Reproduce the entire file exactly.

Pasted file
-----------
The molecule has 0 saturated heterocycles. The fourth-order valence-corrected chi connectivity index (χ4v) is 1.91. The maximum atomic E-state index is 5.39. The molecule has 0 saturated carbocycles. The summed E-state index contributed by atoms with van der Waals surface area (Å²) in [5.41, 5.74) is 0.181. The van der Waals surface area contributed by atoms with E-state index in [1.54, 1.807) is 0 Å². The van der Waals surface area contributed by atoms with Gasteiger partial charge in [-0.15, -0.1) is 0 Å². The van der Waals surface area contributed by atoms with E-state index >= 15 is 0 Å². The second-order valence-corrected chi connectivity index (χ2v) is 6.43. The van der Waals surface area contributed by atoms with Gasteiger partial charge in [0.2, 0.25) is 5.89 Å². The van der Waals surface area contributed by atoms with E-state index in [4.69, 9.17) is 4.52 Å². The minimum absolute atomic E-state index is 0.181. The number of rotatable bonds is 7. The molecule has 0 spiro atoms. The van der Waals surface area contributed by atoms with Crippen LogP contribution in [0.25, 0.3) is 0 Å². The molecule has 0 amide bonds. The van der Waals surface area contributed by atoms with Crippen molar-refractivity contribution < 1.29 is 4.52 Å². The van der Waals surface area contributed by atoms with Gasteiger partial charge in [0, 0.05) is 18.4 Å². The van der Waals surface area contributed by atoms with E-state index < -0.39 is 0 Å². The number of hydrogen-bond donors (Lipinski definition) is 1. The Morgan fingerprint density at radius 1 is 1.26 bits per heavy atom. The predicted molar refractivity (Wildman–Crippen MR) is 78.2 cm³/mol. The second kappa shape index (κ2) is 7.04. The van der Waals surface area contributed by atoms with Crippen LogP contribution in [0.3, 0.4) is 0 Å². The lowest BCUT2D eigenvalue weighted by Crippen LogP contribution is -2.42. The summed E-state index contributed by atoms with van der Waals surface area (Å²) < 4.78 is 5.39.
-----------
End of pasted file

The molecule has 0 saturated heterocycles. The fourth-order valence-corrected chi connectivity index (χ4v) is 1.91. The maximum atomic E-state index is 5.39. The molecule has 0 saturated carbocycles. The summed E-state index contributed by atoms with van der Waals surface area (Å²) in [5.41, 5.74) is 0.181. The van der Waals surface area contributed by atoms with E-state index in [1.54, 1.807) is 0 Å². The van der Waals surface area contributed by atoms with Gasteiger partial charge in [-0.15, -0.1) is 0 Å². The van der Waals surface area contributed by atoms with E-state index >= 15 is 0 Å². The second-order valence-corrected chi connectivity index (χ2v) is 6.43. The van der Waals surface area contributed by atoms with Gasteiger partial charge in [0.2, 0.25) is 5.89 Å². The van der Waals surface area contributed by atoms with E-state index in [4.69, 9.17) is 4.52 Å². The minimum absolute atomic E-state index is 0.181. The number of rotatable bonds is 7. The molecule has 0 spiro atoms. The van der Waals surface area contributed by atoms with Crippen LogP contribution in [0.25, 0.3) is 0 Å². The molecule has 0 amide bonds. The van der Waals surface area contributed by atoms with Crippen molar-refractivity contribution < 1.29 is 4.52 Å². The van der Waals surface area contributed by atoms with Gasteiger partial charge in [0, 0.05) is 18.4 Å². The van der Waals surface area contributed by atoms with E-state index < -0.39 is 0 Å². The number of hydrogen-bond donors (Lipinski definition) is 1. The Morgan fingerprint density at radius 1 is 1.26 bits per heavy atom. The predicted molar refractivity (Wildman–Crippen MR) is 78.2 cm³/mol. The second kappa shape index (κ2) is 7.04. The van der Waals surface area contributed by atoms with Crippen LogP contribution in [0.3, 0.4) is 0 Å². The lowest BCUT2D eigenvalue weighted by Crippen LogP contribution is -2.42. The summed E-state index contributed by atoms with van der Waals surface area (Å²) < 4.78 is 5.39.